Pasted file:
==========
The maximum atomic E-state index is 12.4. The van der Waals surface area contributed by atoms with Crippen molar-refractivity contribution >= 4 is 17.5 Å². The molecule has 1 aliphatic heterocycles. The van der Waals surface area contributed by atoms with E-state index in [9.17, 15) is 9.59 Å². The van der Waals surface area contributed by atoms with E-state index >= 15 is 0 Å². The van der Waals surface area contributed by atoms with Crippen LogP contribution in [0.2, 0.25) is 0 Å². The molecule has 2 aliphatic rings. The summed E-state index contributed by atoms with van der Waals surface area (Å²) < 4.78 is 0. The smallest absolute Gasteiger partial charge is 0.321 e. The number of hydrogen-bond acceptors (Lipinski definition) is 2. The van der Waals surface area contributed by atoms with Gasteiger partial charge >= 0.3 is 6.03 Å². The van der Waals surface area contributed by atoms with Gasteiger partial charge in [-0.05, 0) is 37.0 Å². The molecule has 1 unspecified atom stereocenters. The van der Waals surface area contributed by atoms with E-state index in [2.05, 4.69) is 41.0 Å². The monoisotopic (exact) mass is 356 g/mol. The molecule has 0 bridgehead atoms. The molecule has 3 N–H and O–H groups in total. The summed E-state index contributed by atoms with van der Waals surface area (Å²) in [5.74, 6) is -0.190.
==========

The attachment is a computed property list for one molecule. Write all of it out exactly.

The maximum atomic E-state index is 12.4. The van der Waals surface area contributed by atoms with Crippen molar-refractivity contribution >= 4 is 17.5 Å². The molecule has 1 aliphatic heterocycles. The van der Waals surface area contributed by atoms with E-state index in [9.17, 15) is 9.59 Å². The van der Waals surface area contributed by atoms with E-state index >= 15 is 0 Å². The van der Waals surface area contributed by atoms with Crippen LogP contribution in [0.2, 0.25) is 0 Å². The molecule has 2 aliphatic rings. The summed E-state index contributed by atoms with van der Waals surface area (Å²) < 4.78 is 0. The smallest absolute Gasteiger partial charge is 0.321 e. The number of hydrogen-bond acceptors (Lipinski definition) is 2. The van der Waals surface area contributed by atoms with Gasteiger partial charge >= 0.3 is 6.03 Å². The van der Waals surface area contributed by atoms with Gasteiger partial charge in [-0.05, 0) is 37.0 Å². The molecule has 1 unspecified atom stereocenters. The van der Waals surface area contributed by atoms with E-state index in [2.05, 4.69) is 41.0 Å². The monoisotopic (exact) mass is 356 g/mol. The molecule has 0 bridgehead atoms. The molecule has 3 N–H and O–H groups in total. The summed E-state index contributed by atoms with van der Waals surface area (Å²) in [5.74, 6) is -0.190.